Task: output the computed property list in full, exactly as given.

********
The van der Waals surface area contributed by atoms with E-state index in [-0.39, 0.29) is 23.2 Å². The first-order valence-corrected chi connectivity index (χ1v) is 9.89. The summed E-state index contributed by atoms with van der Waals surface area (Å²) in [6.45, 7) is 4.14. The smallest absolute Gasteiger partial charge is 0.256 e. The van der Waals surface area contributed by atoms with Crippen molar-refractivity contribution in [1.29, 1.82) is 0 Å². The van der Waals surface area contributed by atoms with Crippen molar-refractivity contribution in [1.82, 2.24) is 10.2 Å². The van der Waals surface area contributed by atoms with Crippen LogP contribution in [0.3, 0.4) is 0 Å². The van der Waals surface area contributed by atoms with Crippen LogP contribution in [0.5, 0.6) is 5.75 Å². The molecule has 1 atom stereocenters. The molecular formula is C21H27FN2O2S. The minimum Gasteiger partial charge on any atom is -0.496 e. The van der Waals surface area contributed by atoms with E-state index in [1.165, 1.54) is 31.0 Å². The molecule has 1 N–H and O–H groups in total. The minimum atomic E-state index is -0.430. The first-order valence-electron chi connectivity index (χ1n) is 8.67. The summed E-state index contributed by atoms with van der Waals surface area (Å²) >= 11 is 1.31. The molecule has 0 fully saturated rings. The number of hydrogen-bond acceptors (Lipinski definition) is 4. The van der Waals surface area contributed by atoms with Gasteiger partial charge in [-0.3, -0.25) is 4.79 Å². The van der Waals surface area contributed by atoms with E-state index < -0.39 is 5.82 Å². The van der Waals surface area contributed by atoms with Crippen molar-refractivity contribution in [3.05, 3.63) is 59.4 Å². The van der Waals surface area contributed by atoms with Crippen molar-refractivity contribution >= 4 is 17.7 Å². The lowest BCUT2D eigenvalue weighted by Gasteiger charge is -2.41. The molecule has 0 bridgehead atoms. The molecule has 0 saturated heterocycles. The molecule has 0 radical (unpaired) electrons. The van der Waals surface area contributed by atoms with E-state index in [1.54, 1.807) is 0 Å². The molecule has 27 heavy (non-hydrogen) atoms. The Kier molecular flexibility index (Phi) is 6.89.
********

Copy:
The van der Waals surface area contributed by atoms with E-state index in [-0.39, 0.29) is 23.2 Å². The first-order valence-corrected chi connectivity index (χ1v) is 9.89. The summed E-state index contributed by atoms with van der Waals surface area (Å²) in [6.45, 7) is 4.14. The smallest absolute Gasteiger partial charge is 0.256 e. The van der Waals surface area contributed by atoms with Crippen molar-refractivity contribution in [1.29, 1.82) is 0 Å². The van der Waals surface area contributed by atoms with Crippen molar-refractivity contribution in [1.82, 2.24) is 10.2 Å². The van der Waals surface area contributed by atoms with Crippen LogP contribution in [0.3, 0.4) is 0 Å². The van der Waals surface area contributed by atoms with Crippen LogP contribution in [0.5, 0.6) is 5.75 Å². The molecule has 1 atom stereocenters. The molecular formula is C21H27FN2O2S. The minimum Gasteiger partial charge on any atom is -0.496 e. The van der Waals surface area contributed by atoms with E-state index in [1.165, 1.54) is 31.0 Å². The molecule has 1 N–H and O–H groups in total. The minimum atomic E-state index is -0.430. The first-order valence-electron chi connectivity index (χ1n) is 8.67. The summed E-state index contributed by atoms with van der Waals surface area (Å²) >= 11 is 1.31. The molecule has 0 fully saturated rings. The number of hydrogen-bond acceptors (Lipinski definition) is 4. The van der Waals surface area contributed by atoms with Gasteiger partial charge in [-0.3, -0.25) is 4.79 Å². The van der Waals surface area contributed by atoms with E-state index < -0.39 is 5.82 Å². The van der Waals surface area contributed by atoms with Crippen molar-refractivity contribution in [3.05, 3.63) is 59.4 Å². The van der Waals surface area contributed by atoms with Crippen molar-refractivity contribution >= 4 is 17.7 Å². The lowest BCUT2D eigenvalue weighted by Gasteiger charge is -2.41. The molecule has 0 bridgehead atoms. The molecule has 0 saturated heterocycles. The molecule has 0 radical (unpaired) electrons. The van der Waals surface area contributed by atoms with E-state index in [1.54, 1.807) is 0 Å². The molecule has 27 heavy (non-hydrogen) atoms. The Kier molecular flexibility index (Phi) is 6.89.